Alton Evening Telegraph from Alton, Illinois on July 5, 1968 · Page 1
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Alton Evening Telegraph from Alton, Illinois · Page 1

Alton, Illinois
Issue Date:
Friday, July 5, 1968
Page 1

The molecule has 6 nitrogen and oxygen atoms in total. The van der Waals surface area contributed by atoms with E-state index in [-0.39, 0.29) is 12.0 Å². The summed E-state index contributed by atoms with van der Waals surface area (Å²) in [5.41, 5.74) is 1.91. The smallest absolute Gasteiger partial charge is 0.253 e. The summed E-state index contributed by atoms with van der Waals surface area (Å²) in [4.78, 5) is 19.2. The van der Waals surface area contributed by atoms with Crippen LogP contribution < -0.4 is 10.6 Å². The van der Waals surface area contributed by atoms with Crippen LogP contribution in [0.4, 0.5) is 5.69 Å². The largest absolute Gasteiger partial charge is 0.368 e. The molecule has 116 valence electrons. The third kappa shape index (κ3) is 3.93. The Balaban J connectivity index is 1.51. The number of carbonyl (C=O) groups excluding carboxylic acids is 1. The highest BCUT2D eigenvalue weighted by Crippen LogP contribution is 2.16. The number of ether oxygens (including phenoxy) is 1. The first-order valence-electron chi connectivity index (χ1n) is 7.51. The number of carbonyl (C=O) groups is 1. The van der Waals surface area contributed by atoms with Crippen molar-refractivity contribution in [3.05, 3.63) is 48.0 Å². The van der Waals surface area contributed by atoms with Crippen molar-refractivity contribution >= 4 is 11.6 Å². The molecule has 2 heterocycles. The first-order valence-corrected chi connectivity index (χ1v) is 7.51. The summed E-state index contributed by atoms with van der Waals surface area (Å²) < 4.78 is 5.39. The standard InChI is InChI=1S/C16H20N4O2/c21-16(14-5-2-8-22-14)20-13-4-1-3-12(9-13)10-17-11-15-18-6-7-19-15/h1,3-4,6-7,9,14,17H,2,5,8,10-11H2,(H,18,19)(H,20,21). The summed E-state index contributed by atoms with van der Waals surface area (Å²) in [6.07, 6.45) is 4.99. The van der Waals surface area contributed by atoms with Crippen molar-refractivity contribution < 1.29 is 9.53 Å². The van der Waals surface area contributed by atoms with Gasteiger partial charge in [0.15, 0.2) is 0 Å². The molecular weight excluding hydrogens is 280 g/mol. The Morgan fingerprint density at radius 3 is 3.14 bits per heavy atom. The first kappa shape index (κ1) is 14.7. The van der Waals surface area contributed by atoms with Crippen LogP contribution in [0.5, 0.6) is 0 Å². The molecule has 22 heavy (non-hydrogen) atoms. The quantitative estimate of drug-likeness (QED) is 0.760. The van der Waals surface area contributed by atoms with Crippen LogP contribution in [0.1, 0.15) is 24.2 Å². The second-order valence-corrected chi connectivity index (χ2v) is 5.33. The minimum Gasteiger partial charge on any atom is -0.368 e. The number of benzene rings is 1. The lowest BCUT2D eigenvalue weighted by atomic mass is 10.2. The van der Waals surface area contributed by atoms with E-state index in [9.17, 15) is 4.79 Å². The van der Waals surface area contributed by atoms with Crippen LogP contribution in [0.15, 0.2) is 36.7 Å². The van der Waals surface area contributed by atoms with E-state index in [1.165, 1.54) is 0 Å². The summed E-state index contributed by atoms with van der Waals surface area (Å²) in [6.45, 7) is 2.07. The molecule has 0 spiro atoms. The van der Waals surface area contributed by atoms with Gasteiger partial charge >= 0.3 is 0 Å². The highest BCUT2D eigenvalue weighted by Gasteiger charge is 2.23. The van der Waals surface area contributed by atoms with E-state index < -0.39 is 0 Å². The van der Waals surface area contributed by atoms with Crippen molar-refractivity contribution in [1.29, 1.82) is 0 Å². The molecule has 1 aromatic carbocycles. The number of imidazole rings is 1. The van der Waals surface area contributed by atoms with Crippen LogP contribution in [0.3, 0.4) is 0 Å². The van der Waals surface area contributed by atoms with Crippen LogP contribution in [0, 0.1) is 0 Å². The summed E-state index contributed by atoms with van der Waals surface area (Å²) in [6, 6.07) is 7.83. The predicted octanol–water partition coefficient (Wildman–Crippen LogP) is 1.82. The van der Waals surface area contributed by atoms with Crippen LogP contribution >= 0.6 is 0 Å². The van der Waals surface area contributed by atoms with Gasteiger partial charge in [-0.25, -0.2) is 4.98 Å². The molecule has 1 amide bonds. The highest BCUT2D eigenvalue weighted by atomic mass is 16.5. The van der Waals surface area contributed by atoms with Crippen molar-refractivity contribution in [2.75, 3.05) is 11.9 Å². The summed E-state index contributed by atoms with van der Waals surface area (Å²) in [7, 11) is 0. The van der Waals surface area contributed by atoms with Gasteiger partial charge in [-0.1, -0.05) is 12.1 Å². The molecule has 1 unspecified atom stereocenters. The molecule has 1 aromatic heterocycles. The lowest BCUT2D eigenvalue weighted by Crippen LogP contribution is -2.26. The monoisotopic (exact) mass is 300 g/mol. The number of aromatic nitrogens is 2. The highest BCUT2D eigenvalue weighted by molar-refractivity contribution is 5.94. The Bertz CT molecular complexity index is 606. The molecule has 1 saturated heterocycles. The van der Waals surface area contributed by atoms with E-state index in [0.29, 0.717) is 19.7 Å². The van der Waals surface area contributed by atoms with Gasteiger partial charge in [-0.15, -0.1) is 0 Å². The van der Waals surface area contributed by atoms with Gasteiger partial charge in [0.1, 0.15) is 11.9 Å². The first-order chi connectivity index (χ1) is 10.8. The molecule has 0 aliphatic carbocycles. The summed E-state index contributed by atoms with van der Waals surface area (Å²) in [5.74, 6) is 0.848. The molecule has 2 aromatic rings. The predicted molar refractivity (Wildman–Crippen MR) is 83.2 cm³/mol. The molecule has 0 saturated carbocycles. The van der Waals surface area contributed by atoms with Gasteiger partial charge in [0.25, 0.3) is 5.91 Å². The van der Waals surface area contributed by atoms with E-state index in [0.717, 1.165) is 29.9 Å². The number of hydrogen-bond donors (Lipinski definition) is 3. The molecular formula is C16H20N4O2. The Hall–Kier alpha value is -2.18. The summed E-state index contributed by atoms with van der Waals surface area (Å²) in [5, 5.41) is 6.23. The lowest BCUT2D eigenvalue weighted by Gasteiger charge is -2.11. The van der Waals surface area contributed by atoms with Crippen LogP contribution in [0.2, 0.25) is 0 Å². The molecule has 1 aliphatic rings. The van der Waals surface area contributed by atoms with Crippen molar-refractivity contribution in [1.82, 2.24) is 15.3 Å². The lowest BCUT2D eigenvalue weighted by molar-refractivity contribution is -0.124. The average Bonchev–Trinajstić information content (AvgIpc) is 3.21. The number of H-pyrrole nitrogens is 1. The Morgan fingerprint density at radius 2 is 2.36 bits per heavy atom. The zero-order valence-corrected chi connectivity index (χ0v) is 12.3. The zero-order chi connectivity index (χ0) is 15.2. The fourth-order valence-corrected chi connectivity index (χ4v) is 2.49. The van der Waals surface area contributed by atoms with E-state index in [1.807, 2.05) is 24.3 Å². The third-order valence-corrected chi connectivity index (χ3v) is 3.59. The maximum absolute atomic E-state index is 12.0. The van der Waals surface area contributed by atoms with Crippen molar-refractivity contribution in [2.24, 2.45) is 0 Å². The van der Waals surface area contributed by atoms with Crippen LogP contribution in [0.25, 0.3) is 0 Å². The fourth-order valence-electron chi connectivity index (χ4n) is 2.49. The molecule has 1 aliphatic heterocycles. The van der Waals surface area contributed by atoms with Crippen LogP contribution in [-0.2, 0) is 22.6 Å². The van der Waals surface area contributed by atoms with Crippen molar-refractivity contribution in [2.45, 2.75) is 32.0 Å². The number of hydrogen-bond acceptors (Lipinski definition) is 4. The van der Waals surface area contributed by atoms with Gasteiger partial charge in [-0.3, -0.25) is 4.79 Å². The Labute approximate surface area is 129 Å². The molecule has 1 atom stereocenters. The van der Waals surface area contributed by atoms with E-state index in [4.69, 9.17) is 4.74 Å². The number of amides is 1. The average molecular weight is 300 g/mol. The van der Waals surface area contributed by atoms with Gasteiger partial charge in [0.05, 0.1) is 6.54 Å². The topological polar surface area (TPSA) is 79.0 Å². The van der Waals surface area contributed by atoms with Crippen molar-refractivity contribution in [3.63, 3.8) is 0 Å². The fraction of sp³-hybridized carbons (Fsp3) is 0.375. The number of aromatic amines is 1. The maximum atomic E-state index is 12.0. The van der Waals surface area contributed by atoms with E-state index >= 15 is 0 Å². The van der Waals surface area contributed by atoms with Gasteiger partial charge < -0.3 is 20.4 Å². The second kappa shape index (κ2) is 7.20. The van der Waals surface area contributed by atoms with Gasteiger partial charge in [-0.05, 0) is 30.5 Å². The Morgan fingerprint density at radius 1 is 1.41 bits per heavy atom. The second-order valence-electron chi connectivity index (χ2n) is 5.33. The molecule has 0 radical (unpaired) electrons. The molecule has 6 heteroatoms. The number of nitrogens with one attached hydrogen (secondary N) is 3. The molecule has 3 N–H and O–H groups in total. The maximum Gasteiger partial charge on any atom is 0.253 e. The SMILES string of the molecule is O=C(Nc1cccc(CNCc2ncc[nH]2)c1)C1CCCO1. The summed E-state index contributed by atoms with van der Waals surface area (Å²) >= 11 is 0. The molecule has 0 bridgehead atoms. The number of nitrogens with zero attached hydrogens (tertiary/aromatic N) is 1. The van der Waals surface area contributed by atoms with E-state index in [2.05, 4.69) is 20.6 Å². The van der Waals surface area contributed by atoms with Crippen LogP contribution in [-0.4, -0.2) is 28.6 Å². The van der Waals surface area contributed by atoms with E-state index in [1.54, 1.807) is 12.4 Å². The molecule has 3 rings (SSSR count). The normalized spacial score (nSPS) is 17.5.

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fhe LIGHTER SIDE Wife, to husband at party: "Please try not to look so utterly miserable. Here cdmes a fellow I was engaged to before I met you." ALTON EVENING TELEGRAPH Serving the Alton Community for More Than 132 FAIR SATURDAY Low 65; High ill (Additional Weather «n Ptge Established Jan. 15, 1836 ©Copyright Alton Telegraph Printing Co. 1988, ALTON, ILL., FRIDAY, JULY 5, 1968 26 PAGES Vol. CXXX1II, No. 146 Price lOc Member Associated Preat LBJ Set 17< H r or Busy Weekend By FRANK CORMIER Associated Press Writer AUSTIN, Tex. (AP) - President Johnson, after observing an old fashioned Fourth of July, mixes relaxation with a little ranch-style diplomacy today be* fore taking off for a weekend Central American summit conference in El Salvador. The President and First Lady flew to San Antonio Thursday and spent three hours at HemisFair where Johnson indulged in some traditional patriotic rhetoric, took In the Bights and sampled a couple of rather drippy ice cream cones. The President also issued a statement late in the day expressing deep concern over disruption by hecklers of a speaking appearance by presidential aspirant George Wallace. Barrientos Is Guest Johnson today informally entertains President Rene Barrientos Ortuno of Bolivia at his ranch home. Barrientos was in Texas for Bolivia Day Saturday at HemisFair. The Latin chief executive once attended Air Force flight school at Randolph Air Force Base in San Antonio. Johnson will fly to El Salvador Saturday for talks with the chief executives of Guatemala, Honduras, Nicaragua, Costa Rica and El Salvador. He will remain there until Monday. Touring the fairgrounds with Johnson Thursday were about 40 diplomats, most of them ambassadors from Latin American countries. The Johnsons made the 75- mile trip from their ranch by helicopter, landing in a parking lot at the world's fair. They drove to the American pavilion where the President received a 21-gun salute before delivering an eight-minute speech. He said the nation will celebrate July 4th as long as it goes about "its proper business." "And that proper business is helping to defend and helping to enlarge the independence of man," he said. Johnson said the theme of the Declaration of Independence, signed 192 years ago, is "politi cal independence to insure individual independence." Theme Rediscovered "Each generation in America discovers this theme as if it were new," he added. "And in a sense it is new. The thrust of America always, then, is to expand and to adjust the concept of independence to a new and constantly changing era." In his statement on the heckling of Wallace, which occurred Wednesday night in Minneapolis, the President said: "The conduct of a handful who interfere with the rights of others to speak is the antithesis of what we began 192 years ago today. "However ardently we may disagree with what a man says, we must stand with Voltaire in our defense of his right to say what he will." NOT PLANNED — Telegraph photographer Lee Heppner catches rocket burst that was. triggered by a faulty flight of an earlier rocket. About half of the display was lost here in one crack. Few remaining devices were set off later, ending the show. Of Alton Fireworks Show By L. ALLEN KLOPE Telegraph Staff Writer The fireworks display of Downtown Alton, Inc., went up in a bright blaze midway through the program Wednesday night when a rocket took off sideways and touched off all but a few' of the remaining fireworks. The erratic rocket left its morral all right, but took a sharp turn sideways into all but six of the large rockets and two American flag displays for the finale. While only one of the four men shooting the fireworks suffered minor burns, many of the 45,000 spectators thought the finale was being fired just above the barge in the Mississippi River. Disappointed at the shortness of the program and of INSIDE EDITORIAL A-4 Fund delay crucial to highway projects. VOTING A-S Results released of vote in Middletown. .... A-ie new swim- at private FAMILY . . . YWCA begins mlng classes pools. HARRIS A-12 Unpredictable nature of 1968 election campaign. SPORTS B-d Lakers oppose Wood River tonight in women's Softball tournament. DISPLAY B-7 Photos of Alton Lake fireworks display, the few rockets that had been set off, many of the spectators did not realize, that the last 16 minutes of the 32-minute program had been blown sky-high. Turning away from selected vantage points, many spectators were heard to say the program did not stand up to the one last year. The spectators also 'did not realize that DAPs $2,500 expenditure was also shot down the drain when half of the program burned up. "$1,250 was burned up in a few seconds," said William Metzger, executive secretary of DAI. "And that $1,250 worth contained all the good fire- Works, which would have shown up very well against the dark, clear sky," Metzger said. Some of the aerial pieces 'that were fired reached an altitude of 2,800 feet, but some of the accidentally- blown larger ones, Metzger said, could have gone as high as 4,000, feet. To attain such heights, he said,; some of the rockets develop over 200 pounds of thrust when they leave their mortars—as did the one that went sideways. • ' Metzger said DAI officials were quite disappointed since the $2,500 was spent on this year's show, which Was scheduled to be twice ' as long as the one last year, which attracted over 40,000 spectators. "When you have the largest fireworks display in Illinois, outside the Chicago area, you hope such incidents do not happen," Metzger said. Nixon Said Within 39 Votes of Prize WASHINGTON (AP) — The chairman of the House Republican Conference said today Richard M. Nixon can nail down a irst-ballot victory at the Repub- ican national convention with 39 more votes. Rep. Melvin R. Laird of Wisconsin also predicted national )olls that show Nixon trailing he Democratic contenders will ake a new tack once the convention is over. "I believe that Dick Nixon is behind at the present time merely because he is not speak- ng out on the issues," the GOP eader said. Nixon, he said, prefers to have his campaign peak in Sep;ember and October and hopes to make his big move "as far as the popularity polls are concerned, during that period of time." • Laird was interviewed on ABC Radio's "On Location." Asked how close Nixon is to winning the GOP nomination, he said, "He's about 39 votes short of a convention nomination on the first ballot as of today." The Furth of July holiday seemed to send campaign activity in both parties into low gear. Nixon and his GOP rival, Gov. Nelson A. Rockefeller, took a day off from politics. On the Democratic side, Sen. Eugene J. McCarthy courted the farm vote in Iowa while Vice President Hubert H. Humphrey began two days of rest after hurrying through a speech in Philadelphia in which he had to compete with chanting antiwar demonstrators. Taking a mini-vacation on the island: of -Hawaii, Rockefeller showed ^ that if the presidency were awarded to the best golfer he'd be the man to beat. On the third hole of the wildly beautiful Mauna Kea course, an arm of the Pacific Ocean lies between tee and green, a duffer's nightmare requiring a shot of at least 150 yards. With photographers recording every move, Rockefeller made it look easy, rapping a 180-yard shot over the waves to the apron. It was no less spectacular 'than his performance on the par-four second hole, where he uncorked a 240-yard drive and followed up with a 75-yard wedge shot that plopped obediently into the cup. Rockefeller planned to hop to Honolulu today to meet Hawaiian delegates to the Republican national convention. He will return to active campaigning Sunday. ' McCarthy proposed stockpil- ing of wheat, feed grains, soybeans and other agricultural products as he spoke in Corning, Iowa, where the National Farmers Organization has its headquarters. Members of the NFO, one of the most militant of the nation's farm organizations, occasionally have held their animals and crops off the market in order to pressure middlemen into guar- anteeing higher prices to farmers. The organization's collective bargaining approach was praised by McCarthy as an example of self-reliance and initiative by the farmers in solving their problems. "American farmers are not asking for special treatment in society," he said. "They ask for prices which are just." Missing Boy Found Dead in Farm Pond Raccoon May Be Rabid; Wide Search for Girl It Scratched By ART THOMASON Telegraph Staff Writer GRAFTON~A widespread search is underway today for a small girl who was scratched Thursday in Pere Marquette State Park by a raccoon which, authorities believe, was rabid. Park officials today knew only that a small girl, wearing a white blouse and black shorts was scratched by the sick animal in the southeast section of the park behind DeSherlia's Fish Market. Her-name was not known. • i The search for the girl was made nationwide today through the news media since the state park attracts tourists from throughout the country. Meanwhile, the Illinois public health, laboratory in East' St. i Louis will run a rabies test on the head of the raccoon which was destroyed by a park night watchman, William Breden of Jerseyville. The chances of determining if the animal was rabid were lessened when the animal was killed, a public health laboratory spokesman, Mrs. Emma Musk, said this morning. She said a rabid animal could transmit the dreadful disease to a human by scratching only if the animal's saliva were on the claws and the scratch drew blood. 1 ' : A woman, who told Breden and another watchman, Jesse Webb, that the animal had scratched the girl,' said that the scratch apparently did not draw blood. Breden said there is always the possibility that the animal was rabid and .did transmit the disease toj the Gumnan Holding Of f Coys Mwrries His Australia (AP) A gunman who has held out for three days against 9 police 'marry him to bis hostage, an "18-year-old girl, now has a high-powered rifle given to him by the policy commifisioner, Commissioner Norman T. Allan said today he was forced into the action when Waliy Well- ish, 23, pointed a shotgun ana pistol at his new bride and de- nmnded tbe im "I bad to make an "" " Allan said. fuse meant death for her and the baby'," Mellish,is holding both Ids wife, the former Beryl Muddle, and herlQ.week-old son as hos- Hellish had broHen his promise to 'surrender if he was allowed to 1 wtoy -Miss Muddle, .whom- be seized at .gunpoint ' T „.. described by the po- Doe fts m ex-convict and psychiatric case, had known his wife of two days {Since child- hj&o4« i, : Allan and the tyev, Clyde Paton, an Anglican pjlest, entered house wbwe Mellisij is hoidiBS out to reason with Wm Thursday. Rev, Jfc Patpj performed the' ceremony Wednesday and Allan, who, was unarmed. was a witness, Allaji said today that iji addition to the high-powered Arinfi' ite rifle and 200 rounds of ammunition for it, MeUish bas a shotgun, a .303 rifle and a pistol. MfiUJsb'g wile said be tUso baj a pox of grenades, "My only concern is for the lives of ttotgirl and her'baby," Allan said, "I'll do anything, grant any request to protect them. J nave the responsibility of seeing that the baby and the mother are not killed through any action of mine. "If we have to wait seven days we will wait. We cannot use tear gas. How would an 18- year-old girl and a baby stand up to Wghdensity tear gas?" Toe touee sUU was surrounded by police today. girl, so the girl must be found. He said he and Webb found the raccoon lying beside a tree trunk behind the fish market about 4:15 p.m. It was dispatched swiftly with a club. The watchman said the unknown woman didn't tell him that the little girl had been scratched until after he had killed the sick animal. Breden said the animal didn't appear to be sick when he killed it, but "people in the area said the raccoon would walk for a while and then fall over— and then walk again." The night watchman said the animal was not frothing from the mouth, a common sign of rabies. Tests to determine if the animal was rabid cannot be analyzed until later today, Mrs. Musk said. She said it takes "several hours" to complete a rabies test. Pere Marquette Park custodian Homer Studebaker said this morning that there wasn't much authorities could do to locate the girl without even a name to go on. He said he was hoping the girl's parents would learn of the situation through the news media. Studebaker said park watchmen last week killed a sick fox in the park and buried it. He said it was not known if the fox were rabid. Jersey County Sheriff Adam DeSherlia said late this morning that children from the General Protest(Continued On Page I, Col. I) By ANDE YAKSTIS Telegraph Staff Writer The two-day search for a 16-year-old retarded boy had a tragic ending on Independence Day when the body of the boy was found floating in a farm pond in Foster Township. Leslie A. Swanson, a gentle, mute boy with the mind of a 4-year-old, was discovered by Scott Air Base airmen in the water off the Godfrey-Fosterburg Road near the Salem Church. The airmen who found the body were among hundreds of volunteers who had responded to the news of the missing boy and joined in the search through fields, , woods, buildings, abandoned caves and a mine. No evidence was reported to indicate how or why the drowning occurred. Authorities speculated that the boy just walked into the pond. Barefoot tracks were found leading into the water. Whether the retarded teenager stepped off into deep water or panicked and fell is unknown, Depty Coroner Les Chappee said. Leslie disappeared . at noon Tuesday from Beverly. Farm Foundation, Inc., a home for the retarded where he had lived more than 10 years. His mother, Mrs. Eunice Swanson and two teenage daughters came from Chicago to Godfrey where they waited at the field headquarters of the search operation while volunteers trekked the countryside in the hunt for the boy. The boy's father died two months ago. The sad news of the boy's death was told to Mrs. Swanson by John Mueller, superintendent of Beverly Farm. "The number of people who responded in the search was tremendous," Mueller said. "The genuine concern for the missing boy was overwhelming and we are extremely grateful for the help of everyone." A member of the airmen's search party sighted the retarded boy's partially - submerged body at 3 p.m. Thursday in the pond about 20 feet from shore. They pulled the body from the water and called authorities, including Deputy Coroner Les Chappee of Alton, who went to the scene of the tragedy The pond is nearly 3 miles northeast of Beverly Farm. Swanson, who was swift on foot and walked barefooted, could move over a six-foot fence in seconds, authorities said. Airmen who found the body included Thomas Ross, Jerry Jenson, Rickey Dungan and Michael Clark, the sheriff's ofifce said. The Beverly Farms kitchen served meals and coffee to searchers who stayed on the scene day and night. The Mississippi Valley Citizens Band Radio Club, Nike Base soldiers, Scott Air Base airmen, Boy Scouts, Alton Volunteer Emergency Corp.. Civil Air Patrol, Missouri rndic club, and law enforcement officers were among hundreds who had hunted for the boy who apparently had no food or water for more than 48 hours. The body was later moved to Morrow-Quinn Mortuary, £lton, for shipment to a Chicago funeral home. An inquest into the death is pending before Deputy Coroner Chappee at Gent Funeral Home. Prisoner on Plane Foiled in Daring Attempted Hijack ByMIKEDOAN Associated Press Writer .LAS VEGAS, Nev. (AP) — A prisoner aboard an airliner carrying 71 passengers slipped away from his. guards long enough to try a daring plot to hijack the plane. Then he sat back between his guards and waited. ' None of the other passengers aboard the Trans World Airlines plane knew of the threat made quietly Thursday by John Hamilton Morris to a stewardess: "I've got dynamite in this bag. And my two buddies have guns. Turn this plane around and fly it to Hermosillo, Mexico." The stewardess told the pilot. He told aviation authorities in Los Angeles by radio. At their direction Capt. C. P. Barron changed course. For 20 minutes, while Morris sat between two deputy U.S. marshals, Barron slowly circled southern Nevada. Then, as Barren sat the Boeing 727 down at McCarran Field, Morris bolted for a door. His guards grabbed and subdued him. Morris, 48, was taken to Clark County jail here and the plane, after an hour's delay, continued its flight to San Francisco. A spokesman for the Federal Bureau of Investigation said Morris would appear before a federal grand jury to answer a possible attempted hijacking charge. He was being flown from prison at Leavenwortb, Kan., to San Francisco for an appeal hearing on his 15-year sentence for bank robbery. Authorities said the two deputy marshals assigned to guard Morris agreed to let him go to a rest room at the front of the plane but didn't realize that he instead stopped and talked with the stewardess in the first-class compartment between the cabin section and the pilots. SCAnEK DURING JAJJ, BBEAK Floodlighted sceue came about — FoUce out&Jde Cook County Jail, reported gunfire. None escaped prew* CUictigo, ruu tor cover witU rHJes ises. (AP Wirephoto) reudy during jail break attempt today.